If you have been surfing the Internet on a Windows computer without a good antivirus program it is highly likely to be infected with a virus. We strongly recommend you subscribe to a good antivirus product and keep your subscription up to date. Do not forget your smart phone needs virus protection as well.
Whilst Macs and Linux computers have a reputation for being resistant to viruses, malware still exists for these platforms and we recommend using an antivirus product.
Malware tends to fall into two basic categories:
1. Nuisance software. Usually this is software that you did not intend to install, often piggy backing with software you did want. This type of software creates popup ads, hijacks your browser home page and/or search function. Most antivirus systems will ignore this type of program because:
a. You have authorised it to be installed (but would not have realised it).
b. It generally does not harm (but is annoying).
c. It can usually be uninstalled though this can be tricky (we can do this for you to give a faster, more user-friendly computer).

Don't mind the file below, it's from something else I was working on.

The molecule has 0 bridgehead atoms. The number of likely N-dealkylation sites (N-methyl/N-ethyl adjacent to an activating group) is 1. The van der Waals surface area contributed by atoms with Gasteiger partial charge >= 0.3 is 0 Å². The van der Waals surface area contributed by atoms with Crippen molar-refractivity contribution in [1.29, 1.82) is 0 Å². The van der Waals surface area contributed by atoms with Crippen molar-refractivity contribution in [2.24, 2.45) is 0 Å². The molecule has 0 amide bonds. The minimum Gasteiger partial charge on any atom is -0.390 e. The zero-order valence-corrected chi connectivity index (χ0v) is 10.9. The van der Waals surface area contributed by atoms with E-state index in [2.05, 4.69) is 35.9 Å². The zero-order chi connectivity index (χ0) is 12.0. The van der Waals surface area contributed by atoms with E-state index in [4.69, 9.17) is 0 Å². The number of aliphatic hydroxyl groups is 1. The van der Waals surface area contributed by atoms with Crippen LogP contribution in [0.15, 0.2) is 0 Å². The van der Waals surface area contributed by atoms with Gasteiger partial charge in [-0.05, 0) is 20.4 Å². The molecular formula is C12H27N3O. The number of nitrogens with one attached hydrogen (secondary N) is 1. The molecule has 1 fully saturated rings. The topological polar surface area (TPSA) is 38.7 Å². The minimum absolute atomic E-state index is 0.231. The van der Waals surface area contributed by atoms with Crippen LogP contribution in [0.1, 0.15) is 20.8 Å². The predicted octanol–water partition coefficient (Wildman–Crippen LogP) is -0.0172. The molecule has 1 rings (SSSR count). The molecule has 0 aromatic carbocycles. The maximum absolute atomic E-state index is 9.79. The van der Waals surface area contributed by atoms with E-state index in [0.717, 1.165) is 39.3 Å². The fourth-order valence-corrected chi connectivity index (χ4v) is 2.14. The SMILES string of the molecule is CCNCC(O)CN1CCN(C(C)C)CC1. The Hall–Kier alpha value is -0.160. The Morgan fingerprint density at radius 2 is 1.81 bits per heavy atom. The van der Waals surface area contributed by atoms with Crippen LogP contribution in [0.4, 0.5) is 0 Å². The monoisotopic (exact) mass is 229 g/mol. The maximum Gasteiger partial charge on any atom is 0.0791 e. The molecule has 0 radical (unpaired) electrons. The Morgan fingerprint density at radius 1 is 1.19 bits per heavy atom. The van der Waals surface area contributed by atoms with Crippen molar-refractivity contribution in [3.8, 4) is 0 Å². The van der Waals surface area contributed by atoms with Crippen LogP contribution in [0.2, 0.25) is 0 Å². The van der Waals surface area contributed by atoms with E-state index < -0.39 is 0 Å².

2. Viruses, Trojans, rootkits. These do harm by taking over your system resources, or stealing personal data. Usually you will not know you have one on you system as it goes about its work taking over your computer. Other viruses like Cryptolocker will encrypt your files or lock up your system until a ransom is paid. For this reason it is important to have a back-up.
A number of antivirus procedures may be necessary if your device is affected.
Managing a large number of passwords is the bane of most people’s life.
Idealists believe that every login should have a different strong password, and that passwords should be changed frequently. The reality is that nobody can remember that many passwords.
If you want to use a lot of different passwords use a password manager such as LastPass™. A password manager means you can use a different password for each website you visit (more secure if there is a breach) whilst needing to only remember one master password for your device.
Please use a strong password – we still see dictionary words with a couple of numbers added to the end. As a general rule longer passwords are better, and a mix of characters, uppercase, lowercase, numbers and characters.
Try putting numbers in the middle of your password. Many password cracking programs are based on dictionaries, hence our suggestion to ‘salt’ your passwords with numbers and characters within the password not simply added at the end.